For those who see beauty in imperfection, wood stitching is an appealing art form. When I recently found a cracked tabletop, my first inclination was to replace it with something less damaged. However, as I further considered the nature of this wood piece, I realized it was the crack that gave the table its real character.
As Leonard Cohen expressed in his song "Anthem," forget your perfect offering, there is a crack, a crack in everything. So, I thought, why not highlight rather than hide the flaw? The flaw is the offering... is the song.
I had never attempted to stitch wood with copper wire before today, but I've been wanting to try this technique. I am learning through trial and error what works. I'll share my process here and a few tips.
First, I didn't care for the glossy wood finish, or the cheap look of the table itself. Sanding alone did not fix that. Torching everything took care of it. It's a method known as Shou Sugi Ban. Fire is a sure way of taking something lacking a wow factor and making it instantly memorable.
After charring the tabletop, I drilled holes in preparation for the wire stitching. Using my butane torch, I burned the wood inside and around the holes (so the raw wood wouldn't show).
Using a steel block and hammer, I flattened the copper wire. The copper looks better when it lies flush with the wood surface.
Now, I am experimenting with lacing patterns. The trick, it seems, is to double back and bring two stitches up through a single hole. I have discovered that the wire has to be carefully handled after being pounded flat. A few pieces of wire have snapped in half when I started stitching the wood. Lesson learned. (And I have gone back and sanded down the indentations left by the drill around the holes pictured above.)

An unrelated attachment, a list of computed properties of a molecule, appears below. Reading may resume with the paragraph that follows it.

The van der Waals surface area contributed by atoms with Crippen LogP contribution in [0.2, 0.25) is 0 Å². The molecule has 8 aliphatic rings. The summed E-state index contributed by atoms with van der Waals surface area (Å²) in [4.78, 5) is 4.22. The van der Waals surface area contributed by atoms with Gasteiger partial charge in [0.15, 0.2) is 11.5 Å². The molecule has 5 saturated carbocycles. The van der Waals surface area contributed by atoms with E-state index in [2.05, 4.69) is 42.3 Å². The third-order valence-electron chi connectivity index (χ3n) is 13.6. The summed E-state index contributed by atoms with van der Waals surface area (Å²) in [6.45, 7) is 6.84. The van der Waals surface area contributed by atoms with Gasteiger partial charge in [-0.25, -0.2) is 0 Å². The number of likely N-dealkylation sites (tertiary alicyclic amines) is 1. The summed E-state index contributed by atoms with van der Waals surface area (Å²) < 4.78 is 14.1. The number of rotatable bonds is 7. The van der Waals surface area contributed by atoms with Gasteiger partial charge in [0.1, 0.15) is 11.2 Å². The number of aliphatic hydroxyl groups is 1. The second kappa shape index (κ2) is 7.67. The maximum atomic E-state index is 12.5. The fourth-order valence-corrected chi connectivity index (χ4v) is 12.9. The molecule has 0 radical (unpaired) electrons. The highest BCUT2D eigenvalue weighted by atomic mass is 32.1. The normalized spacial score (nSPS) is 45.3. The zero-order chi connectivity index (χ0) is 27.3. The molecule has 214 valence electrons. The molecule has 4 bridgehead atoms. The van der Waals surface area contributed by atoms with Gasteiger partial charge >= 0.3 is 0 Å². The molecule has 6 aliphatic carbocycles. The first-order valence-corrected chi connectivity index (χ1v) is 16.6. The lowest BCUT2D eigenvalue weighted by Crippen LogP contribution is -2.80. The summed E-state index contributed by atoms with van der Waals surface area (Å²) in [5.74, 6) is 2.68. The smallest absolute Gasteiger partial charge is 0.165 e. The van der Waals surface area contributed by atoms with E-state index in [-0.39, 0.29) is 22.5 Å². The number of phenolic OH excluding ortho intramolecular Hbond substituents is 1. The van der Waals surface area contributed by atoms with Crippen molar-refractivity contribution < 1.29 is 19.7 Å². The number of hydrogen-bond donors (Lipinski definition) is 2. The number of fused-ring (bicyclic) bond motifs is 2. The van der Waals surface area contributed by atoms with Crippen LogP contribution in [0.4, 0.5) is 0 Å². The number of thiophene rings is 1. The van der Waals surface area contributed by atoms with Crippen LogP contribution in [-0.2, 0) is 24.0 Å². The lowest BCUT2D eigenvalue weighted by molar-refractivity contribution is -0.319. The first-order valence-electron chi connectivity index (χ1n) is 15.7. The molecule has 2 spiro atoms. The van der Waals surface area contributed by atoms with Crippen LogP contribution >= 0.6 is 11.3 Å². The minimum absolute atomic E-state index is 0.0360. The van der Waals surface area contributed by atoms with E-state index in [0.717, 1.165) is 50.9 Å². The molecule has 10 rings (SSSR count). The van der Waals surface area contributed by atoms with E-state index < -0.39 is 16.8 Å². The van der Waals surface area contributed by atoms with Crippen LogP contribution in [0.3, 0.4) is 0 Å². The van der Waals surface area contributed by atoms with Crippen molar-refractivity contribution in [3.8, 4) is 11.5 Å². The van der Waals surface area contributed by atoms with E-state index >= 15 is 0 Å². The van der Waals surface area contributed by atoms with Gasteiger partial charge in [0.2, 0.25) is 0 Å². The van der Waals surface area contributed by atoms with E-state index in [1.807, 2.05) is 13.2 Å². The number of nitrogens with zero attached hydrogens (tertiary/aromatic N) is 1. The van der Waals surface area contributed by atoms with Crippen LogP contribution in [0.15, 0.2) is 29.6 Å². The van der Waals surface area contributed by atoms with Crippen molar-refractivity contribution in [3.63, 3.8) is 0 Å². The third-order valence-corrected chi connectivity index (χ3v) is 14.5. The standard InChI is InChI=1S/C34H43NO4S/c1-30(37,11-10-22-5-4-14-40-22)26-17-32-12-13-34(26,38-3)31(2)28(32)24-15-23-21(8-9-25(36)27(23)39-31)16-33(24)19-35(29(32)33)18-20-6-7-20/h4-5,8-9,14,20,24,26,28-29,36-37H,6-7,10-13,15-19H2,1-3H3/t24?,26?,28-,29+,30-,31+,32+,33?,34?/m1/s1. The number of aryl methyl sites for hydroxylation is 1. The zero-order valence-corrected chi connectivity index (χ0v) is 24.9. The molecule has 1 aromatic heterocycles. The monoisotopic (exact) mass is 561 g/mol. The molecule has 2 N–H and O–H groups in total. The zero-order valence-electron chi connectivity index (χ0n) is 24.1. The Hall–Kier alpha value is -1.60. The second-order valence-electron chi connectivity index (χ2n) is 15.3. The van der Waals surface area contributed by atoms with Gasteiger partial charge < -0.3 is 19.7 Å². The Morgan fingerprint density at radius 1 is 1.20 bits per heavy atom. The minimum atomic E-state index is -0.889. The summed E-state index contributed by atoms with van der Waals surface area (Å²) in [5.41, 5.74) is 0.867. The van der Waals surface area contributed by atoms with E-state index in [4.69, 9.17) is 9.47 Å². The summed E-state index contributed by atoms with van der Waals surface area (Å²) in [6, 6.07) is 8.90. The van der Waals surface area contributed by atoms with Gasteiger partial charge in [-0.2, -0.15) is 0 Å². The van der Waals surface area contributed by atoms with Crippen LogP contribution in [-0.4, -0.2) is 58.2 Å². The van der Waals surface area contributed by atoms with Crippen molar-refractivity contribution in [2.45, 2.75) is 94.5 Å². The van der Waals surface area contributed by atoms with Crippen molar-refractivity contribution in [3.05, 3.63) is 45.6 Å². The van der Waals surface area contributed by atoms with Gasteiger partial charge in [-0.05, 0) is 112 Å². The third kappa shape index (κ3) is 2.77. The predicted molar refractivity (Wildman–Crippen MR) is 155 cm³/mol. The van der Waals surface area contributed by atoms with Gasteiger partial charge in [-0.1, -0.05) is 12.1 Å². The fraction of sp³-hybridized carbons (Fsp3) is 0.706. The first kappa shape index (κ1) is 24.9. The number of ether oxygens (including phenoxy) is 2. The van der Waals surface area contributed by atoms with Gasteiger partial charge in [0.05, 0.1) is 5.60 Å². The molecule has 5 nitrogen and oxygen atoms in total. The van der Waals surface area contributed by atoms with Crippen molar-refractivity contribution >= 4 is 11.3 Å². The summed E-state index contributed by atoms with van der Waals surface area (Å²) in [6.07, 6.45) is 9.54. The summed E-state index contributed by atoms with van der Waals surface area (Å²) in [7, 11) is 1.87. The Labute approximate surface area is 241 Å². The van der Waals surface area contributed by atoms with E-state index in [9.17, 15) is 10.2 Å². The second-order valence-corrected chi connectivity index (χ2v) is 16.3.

I am intrigued, so far, with my project. The uniqueness of what is being created from something others might consider broken is what draws me to this work in progress. This table is reminding me that there is beauty to be found in brokenness. The crack is where the light gets in.
Stay tuned for the part two final reveal. I can't wait to see it myself, as these kinds of projects tend to take on a life of their own. I never know ahead of time just where the wood and other elements will lead me. It's the adventure of it all that keeps me coming back for more.
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